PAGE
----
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J Biol Chem. 1998 Apr 17;273(16):9495-500.

Regulation of mammary differentiation by extracellular matrix involves protein-tyrosine phosphatases.

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  • 1School of Biological Sciences, University of Manchester, 3.239 Stopford Building, Oxford Road, Manchester, M13 9PT, United Kingdom.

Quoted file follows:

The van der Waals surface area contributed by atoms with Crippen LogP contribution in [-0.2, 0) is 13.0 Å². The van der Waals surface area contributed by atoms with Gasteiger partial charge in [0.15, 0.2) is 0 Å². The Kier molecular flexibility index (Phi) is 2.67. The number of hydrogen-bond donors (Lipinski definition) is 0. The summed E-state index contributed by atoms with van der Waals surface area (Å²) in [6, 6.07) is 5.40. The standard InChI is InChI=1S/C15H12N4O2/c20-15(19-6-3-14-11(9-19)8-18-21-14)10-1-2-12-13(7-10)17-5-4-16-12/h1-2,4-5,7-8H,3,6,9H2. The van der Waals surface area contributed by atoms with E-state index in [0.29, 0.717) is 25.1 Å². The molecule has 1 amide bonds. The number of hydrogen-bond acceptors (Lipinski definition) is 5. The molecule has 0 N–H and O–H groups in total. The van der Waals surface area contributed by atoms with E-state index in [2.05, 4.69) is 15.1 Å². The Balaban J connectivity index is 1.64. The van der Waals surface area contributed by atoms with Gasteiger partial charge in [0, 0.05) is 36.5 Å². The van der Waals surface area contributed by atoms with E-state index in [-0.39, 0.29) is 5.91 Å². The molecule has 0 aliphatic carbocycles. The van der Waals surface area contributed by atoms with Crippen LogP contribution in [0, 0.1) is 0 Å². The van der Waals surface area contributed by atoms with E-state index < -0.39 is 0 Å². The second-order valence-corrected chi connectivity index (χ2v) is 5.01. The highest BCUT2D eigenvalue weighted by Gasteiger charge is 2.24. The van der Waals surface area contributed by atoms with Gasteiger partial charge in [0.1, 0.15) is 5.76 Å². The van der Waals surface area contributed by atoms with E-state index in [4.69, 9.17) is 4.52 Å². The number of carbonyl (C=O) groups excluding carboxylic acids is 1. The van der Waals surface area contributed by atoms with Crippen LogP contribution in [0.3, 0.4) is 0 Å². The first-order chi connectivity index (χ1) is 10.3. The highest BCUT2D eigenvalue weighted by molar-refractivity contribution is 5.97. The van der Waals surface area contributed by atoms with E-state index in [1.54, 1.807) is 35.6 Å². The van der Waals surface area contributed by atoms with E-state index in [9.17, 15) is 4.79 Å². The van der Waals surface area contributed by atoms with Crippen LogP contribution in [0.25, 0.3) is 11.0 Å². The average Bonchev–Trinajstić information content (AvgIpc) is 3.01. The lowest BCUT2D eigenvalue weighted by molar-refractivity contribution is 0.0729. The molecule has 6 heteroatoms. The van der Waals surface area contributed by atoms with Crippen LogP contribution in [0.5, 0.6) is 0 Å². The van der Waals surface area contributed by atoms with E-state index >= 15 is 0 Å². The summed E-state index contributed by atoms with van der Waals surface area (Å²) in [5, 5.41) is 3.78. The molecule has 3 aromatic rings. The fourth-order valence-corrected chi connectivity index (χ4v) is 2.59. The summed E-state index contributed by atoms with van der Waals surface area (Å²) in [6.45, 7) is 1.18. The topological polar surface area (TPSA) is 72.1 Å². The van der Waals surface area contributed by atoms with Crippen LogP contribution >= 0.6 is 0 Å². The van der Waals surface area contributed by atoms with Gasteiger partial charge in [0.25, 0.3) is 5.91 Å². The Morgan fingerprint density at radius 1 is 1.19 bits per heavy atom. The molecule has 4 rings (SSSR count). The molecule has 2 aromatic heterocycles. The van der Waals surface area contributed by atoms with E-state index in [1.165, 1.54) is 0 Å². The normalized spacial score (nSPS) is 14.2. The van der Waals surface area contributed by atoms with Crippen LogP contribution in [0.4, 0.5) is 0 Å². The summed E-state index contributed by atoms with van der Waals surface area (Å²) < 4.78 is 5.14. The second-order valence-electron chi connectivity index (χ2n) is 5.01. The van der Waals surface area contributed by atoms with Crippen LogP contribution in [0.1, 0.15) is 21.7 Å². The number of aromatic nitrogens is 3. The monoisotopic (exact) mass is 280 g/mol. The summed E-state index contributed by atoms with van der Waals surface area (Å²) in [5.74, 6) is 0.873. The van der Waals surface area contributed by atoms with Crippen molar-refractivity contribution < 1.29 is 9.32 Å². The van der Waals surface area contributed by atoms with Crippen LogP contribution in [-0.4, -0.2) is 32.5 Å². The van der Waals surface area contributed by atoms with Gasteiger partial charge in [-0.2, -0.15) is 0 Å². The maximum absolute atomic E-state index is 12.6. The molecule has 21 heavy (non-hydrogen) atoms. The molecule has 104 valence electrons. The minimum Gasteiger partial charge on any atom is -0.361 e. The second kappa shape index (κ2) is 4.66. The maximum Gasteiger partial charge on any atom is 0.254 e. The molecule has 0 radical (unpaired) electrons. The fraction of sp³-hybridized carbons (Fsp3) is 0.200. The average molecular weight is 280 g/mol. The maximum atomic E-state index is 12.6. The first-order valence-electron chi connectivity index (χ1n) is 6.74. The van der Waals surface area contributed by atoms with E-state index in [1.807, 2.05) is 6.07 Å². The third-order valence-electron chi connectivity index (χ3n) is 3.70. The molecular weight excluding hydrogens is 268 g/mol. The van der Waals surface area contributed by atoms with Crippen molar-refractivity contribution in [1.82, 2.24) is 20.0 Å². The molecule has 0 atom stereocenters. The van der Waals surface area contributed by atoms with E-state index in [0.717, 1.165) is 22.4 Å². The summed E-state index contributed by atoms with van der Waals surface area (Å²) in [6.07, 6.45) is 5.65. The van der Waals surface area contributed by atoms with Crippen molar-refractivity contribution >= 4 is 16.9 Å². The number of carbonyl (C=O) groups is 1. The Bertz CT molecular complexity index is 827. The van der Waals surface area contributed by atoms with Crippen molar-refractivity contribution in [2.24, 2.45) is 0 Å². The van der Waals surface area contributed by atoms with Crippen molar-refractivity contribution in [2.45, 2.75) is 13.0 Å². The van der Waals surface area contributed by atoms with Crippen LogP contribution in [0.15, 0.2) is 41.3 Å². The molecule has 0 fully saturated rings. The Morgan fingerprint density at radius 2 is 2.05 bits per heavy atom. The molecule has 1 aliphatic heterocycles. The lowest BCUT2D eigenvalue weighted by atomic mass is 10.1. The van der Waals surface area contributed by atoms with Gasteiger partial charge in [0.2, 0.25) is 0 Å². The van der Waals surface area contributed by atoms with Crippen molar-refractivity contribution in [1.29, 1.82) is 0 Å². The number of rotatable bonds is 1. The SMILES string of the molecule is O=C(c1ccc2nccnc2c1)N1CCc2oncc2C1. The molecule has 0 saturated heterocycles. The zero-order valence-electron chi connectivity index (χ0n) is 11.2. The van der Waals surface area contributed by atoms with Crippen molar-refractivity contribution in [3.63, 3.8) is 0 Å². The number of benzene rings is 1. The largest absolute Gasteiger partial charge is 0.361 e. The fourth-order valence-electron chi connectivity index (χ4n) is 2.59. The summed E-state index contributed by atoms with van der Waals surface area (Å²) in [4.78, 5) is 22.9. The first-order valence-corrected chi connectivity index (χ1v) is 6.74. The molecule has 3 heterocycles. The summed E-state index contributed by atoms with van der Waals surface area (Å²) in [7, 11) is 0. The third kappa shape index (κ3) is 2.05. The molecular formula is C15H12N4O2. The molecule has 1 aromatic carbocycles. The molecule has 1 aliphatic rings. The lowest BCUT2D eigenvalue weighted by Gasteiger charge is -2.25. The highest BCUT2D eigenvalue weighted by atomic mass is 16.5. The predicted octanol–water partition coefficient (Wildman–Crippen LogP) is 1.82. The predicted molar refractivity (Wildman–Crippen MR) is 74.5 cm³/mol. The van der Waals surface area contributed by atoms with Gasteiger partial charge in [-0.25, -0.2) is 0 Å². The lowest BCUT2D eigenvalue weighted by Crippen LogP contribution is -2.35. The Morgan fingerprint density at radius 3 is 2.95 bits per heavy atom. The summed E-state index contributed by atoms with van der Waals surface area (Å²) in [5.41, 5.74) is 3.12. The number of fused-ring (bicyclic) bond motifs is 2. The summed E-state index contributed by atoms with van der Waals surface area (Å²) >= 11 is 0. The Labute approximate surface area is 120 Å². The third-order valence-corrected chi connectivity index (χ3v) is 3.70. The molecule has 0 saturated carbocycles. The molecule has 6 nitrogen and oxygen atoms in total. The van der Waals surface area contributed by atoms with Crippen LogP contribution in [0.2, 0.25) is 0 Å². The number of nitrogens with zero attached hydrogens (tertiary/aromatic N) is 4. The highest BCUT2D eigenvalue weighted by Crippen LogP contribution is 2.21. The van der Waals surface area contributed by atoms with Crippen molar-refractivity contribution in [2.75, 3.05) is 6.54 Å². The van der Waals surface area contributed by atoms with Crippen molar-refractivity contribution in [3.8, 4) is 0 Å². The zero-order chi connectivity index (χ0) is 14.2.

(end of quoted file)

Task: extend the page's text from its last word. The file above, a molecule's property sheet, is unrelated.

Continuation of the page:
Extracellular matrix and growth factors cooperate to regulate signaling pathways and gene transcription in adherent cells. However, the mechanism of extracellular matrix signaling is poorly defined. In mammary gland, the expression of milk protein genes is controlled by cross-talk between signals derived from the basement membrane protein, laminin, and the lactogenic hormone, prolactin. Signals from basement membrane are transduced by beta1 integrins and are required for prolactin to activate DNA binding of the milk protein gene transcription factor, Stat5. Here we show that basement membrane is necessary for tyrosine phosphorylation of the prolactin receptor and thus directly affects cytokine signaling and differentiation at the level of the plasma membrane. Prolactin does not induce tyrosine phosphorylation of its receptor, Jak2, or Stat5 in nondifferentiated breast epithelia cultured on collagen I, and we show that this is due to a vanadate-sensitive activity that inhibits the prolactin pathway. We suggest that protein-tyrosine phosphatases are novel targets for regulation by extracellular matrix and in mammary cells represent an additional control to the requirement of integrins for milk protein production.

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